The vast majority of West Indian Americans are of African Afro-Caribbean descent, with the remaining portion mainly made up of multi-racials and Indo-Caribbean people, especially in the Guyanese and Trinidadian communities, where people of Indo-Caribbean descent make up a significant portion of the populations. Over 70 percent of non-Latino Caribbean immigrants were from Jamaica and Haiti, as of 2010. Guyana, Trinidad and Tobago, Belize, the Bahamas, Barbados, and Grenada, among others, also have significant immigrant populations within the United States. Though sometimes divided by language, West Indian Americans share a common Caribbean culture. Of the Latino population, the Puerto Rican, Dominican, Panamanian, Cuban, and Costa Rican populations are the most culturally similar to the non-Latino West Indian community.
About 69 percent of Caribbean immigrants resided in Florida and New York in 2009. In 2009, Florida had the largest number of resident Caribbean immigrants with 1,388,014, or 40.0 percent of the total Caribbean-born population in the United States, followed by New York (1,008,134, or 29.1 percent).
Other states with relatively large Caribbean immigrant populations (greater than 65,000) included: New Jersey (253,010, or 7.3 percent), Massachusetts (136,578, or 3.9 percent), Georgia (83,735, or 2.4 percent), Connecticut (78,957, or 2.3 percent), Pennsylvania (77,527, or 2.2 percent), and California (72,251, or 2.1 percent).
More than half of Caribbean immigrants either spoke only English or spoke English "very well." In 2009, 33.0 percent of Caribbean immigrants reported speaking only English and 23.9 percent reported speaking English "very well." In contrast, 42.8 percent of Caribbean immigrants were limited English proficient (LEP), meaning they reported speaking English less than "very well." Within this group, 9.7 percent reported that they did not speak English at all, 16.5 percent reported speaking English "well," and 16.7 percent reported speaking English "but not well."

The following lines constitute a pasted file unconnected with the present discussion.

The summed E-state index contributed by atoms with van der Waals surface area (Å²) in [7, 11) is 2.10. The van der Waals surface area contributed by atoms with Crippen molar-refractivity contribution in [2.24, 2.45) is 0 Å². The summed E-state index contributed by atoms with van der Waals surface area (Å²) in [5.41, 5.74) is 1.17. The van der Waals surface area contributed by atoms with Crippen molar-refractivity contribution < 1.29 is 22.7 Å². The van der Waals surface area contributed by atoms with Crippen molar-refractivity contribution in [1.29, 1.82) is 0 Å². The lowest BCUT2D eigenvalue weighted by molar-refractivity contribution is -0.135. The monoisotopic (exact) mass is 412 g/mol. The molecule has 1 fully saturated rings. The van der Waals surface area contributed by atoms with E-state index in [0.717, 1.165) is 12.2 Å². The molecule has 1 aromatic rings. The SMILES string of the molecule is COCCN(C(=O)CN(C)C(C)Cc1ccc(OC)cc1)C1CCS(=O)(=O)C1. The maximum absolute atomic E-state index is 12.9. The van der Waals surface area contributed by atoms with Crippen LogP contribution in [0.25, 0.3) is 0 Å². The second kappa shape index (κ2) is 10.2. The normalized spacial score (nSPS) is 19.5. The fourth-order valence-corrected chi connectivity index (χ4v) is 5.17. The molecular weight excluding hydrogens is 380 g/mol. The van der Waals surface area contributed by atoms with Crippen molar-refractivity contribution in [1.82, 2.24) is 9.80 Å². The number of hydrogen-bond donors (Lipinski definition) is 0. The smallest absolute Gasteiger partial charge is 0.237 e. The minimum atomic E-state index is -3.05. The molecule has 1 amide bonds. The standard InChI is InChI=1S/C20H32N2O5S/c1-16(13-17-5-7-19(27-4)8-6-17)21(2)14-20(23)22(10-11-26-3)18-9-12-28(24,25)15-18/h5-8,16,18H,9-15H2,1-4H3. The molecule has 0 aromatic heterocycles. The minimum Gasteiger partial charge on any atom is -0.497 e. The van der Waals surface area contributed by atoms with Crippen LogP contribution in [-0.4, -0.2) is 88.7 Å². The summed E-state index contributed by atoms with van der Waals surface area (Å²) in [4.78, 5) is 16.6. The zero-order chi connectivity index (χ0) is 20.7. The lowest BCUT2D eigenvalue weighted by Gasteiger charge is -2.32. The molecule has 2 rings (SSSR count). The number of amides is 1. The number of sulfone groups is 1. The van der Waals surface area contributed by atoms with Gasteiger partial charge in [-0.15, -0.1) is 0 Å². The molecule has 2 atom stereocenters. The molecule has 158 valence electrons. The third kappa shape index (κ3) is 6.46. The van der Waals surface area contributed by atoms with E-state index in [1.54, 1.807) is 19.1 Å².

Employed Caribbean immigrants were concentrated in service jobs; construction, extraction, and transportation occupations; and administrative support positions.
Among the 976,931 Caribbean immigrant male workers age 16 and older in 2009, 25.5 percent were employed in construction, extraction, and transportation occupations; 19.5 percent worked in service jobs; and 14.3 percent were in manufacturing, installation, and repair occupations.
Among the 1.0 million Caribbean-born female workers age 16 and older, 21.7 percent reported working in service occupations, 16.5 percent occupied administrative support positions, and 16.2 percent were in healthcare roles.Panamanian American
Puerto Rican American
Costa Rican American
African immigration to the United States
List of Countries in the Caribbean
History of the Caribbean
There are close to 50 Caribbean carnivals throughout North America that attest to the permanence of the Caribbean immigration experience. West Indians brought music, such as soca, chutney, calypso, reggae, compas (kompa) and now reggaeton, which has a profound impact on U.S. popular culture. Cultural expressions, and the prominence of first-and second-generation Caribbean figures in U.S. labor and grassroots politics for many decades also testify to the long tradition and established presence.
In June 2005, the House of Representatives unanimously adopted H. Con. Res. 71, sponsored by Congresswoman Barbara Lee, recognizing the significance of Caribbean people and their descendants in the history and culture of the United States. Since the declaration, the White House has issued an annual proclamation recognizing June as Caribbean-American Heritage Month.